That's the overall principle. But in this tape/bias/type domain, there are multiple similar tricks being pulled off at once.. there is low frequency stuff, and also saturation/distortion/headroom stuff. It really is a lot more complex than that, and the curves are more elaborate than this picture is painting. But the point is always "compensation". We're doing something going in, and were undoing said something going out, for the specific purpose of making the tape better sounding than it should be on its own. If you dig through professional tape machine service/user manuals, you'll find one word often repeated, which is "compensation." Or "frequency compensation" Or "Low freq comp switch" and things like that. This is because that's exactly what's going on, circuit engineers are compensating for tape's lack of performance in certain ways. This is happening AT ALL TIMES ON ALL TAPE MACHINES. There is no such thing as a perfectly neutral tape situation. ( i don't think) That probably would have been unmarketable.
So the market comes into play then.. There are cheaper, Type 1 / I / Normal tapes, then there are more expensive Type 2 / II / Chrome / "High Bias" tapes, and there are properly high priced Type 4 / IV / Metal tapes. Three categories. There is a switch on most cassette machines for all three, but some just focus on two types and omit a third of their choosing due to customer base focus. But those three settings are standardized. I don't know if there are strict legal adherences involved so that consumers have their pre recorded tapes sounding fully as expected, and i also can't say for sure how much variance there is from cassette player design to cassette player design ("man have you heard this 1986 Sony 35L56's Type II eq curve it sounds so much better than the 1985 Sony 35L55's Type II eq curve!!" ???) But i find it doubtful that there is much art to the three curves when manufacturers implement them into their machines, and I think it's for the most part just standard for all three types. But with this machine here that i know well, the three curves have always done a very good job so i chose not to mess with it ever at all. If i had, it would have been extremely subtle. I also haven't had the time to look into all the history. It would be completely irresponsible to go ahead and adjust those curves, with the risk that some (or all) tapes around the world would no longer sound as expected.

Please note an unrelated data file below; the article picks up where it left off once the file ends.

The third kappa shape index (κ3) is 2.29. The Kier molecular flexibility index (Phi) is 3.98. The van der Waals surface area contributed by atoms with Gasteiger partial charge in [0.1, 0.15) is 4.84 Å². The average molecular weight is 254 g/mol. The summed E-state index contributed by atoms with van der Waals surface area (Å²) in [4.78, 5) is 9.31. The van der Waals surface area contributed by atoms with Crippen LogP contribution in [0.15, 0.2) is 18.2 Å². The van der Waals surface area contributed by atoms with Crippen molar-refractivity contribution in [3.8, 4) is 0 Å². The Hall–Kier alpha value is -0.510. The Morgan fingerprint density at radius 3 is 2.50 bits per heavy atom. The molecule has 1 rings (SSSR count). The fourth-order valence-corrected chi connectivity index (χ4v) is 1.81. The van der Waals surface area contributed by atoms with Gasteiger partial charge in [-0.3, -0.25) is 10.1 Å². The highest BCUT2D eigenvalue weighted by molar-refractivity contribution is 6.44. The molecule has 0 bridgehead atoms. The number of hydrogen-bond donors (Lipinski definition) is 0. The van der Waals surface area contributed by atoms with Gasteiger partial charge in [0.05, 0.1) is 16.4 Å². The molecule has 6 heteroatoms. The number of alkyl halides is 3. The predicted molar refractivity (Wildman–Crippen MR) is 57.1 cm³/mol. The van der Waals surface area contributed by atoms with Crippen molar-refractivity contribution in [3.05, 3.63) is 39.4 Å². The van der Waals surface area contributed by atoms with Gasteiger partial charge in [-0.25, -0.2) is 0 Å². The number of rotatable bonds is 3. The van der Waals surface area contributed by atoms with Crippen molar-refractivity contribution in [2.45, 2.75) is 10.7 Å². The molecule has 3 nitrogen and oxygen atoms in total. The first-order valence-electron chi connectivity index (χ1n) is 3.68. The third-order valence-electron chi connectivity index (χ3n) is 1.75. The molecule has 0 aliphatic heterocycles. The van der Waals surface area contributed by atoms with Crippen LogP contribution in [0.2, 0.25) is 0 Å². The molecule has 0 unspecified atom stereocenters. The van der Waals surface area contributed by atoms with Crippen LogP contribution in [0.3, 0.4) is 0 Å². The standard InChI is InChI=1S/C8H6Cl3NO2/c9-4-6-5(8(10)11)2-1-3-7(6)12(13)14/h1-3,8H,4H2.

With the TE-1/TE-2, there is a lot of EQ / Tone adjustment to take this and practically make it all a moot point. For instance on the TE-2 if you turn down the 4 pole Low Pass Filter and also raise your 4-Pole High Pass Filter, you're making an extreme shelf-change to both the high eq and low eq and all that Tape Type curve preset is just whisked away into meaning almost nothing to your ears. However, if you want stock and standard strong sound, you really should to start off with the proper setting for the tape, and then deviate from it. You'll start off with proper headroom/distortion, proper high and low frequencies, and then you have a healthy home base to then completely muck up. The primary reason is probably headroom. The sound that you send in to the machine is hitting tape first, then it's getting filtered and feedback'd, so you should hit the tape with the correct setting if you want it to sound as one would expect. But go ahead and flip the Type switch to something else to your hearts content. But you may get some weird overdriven tape sound at the core, which you're then working with as your basis.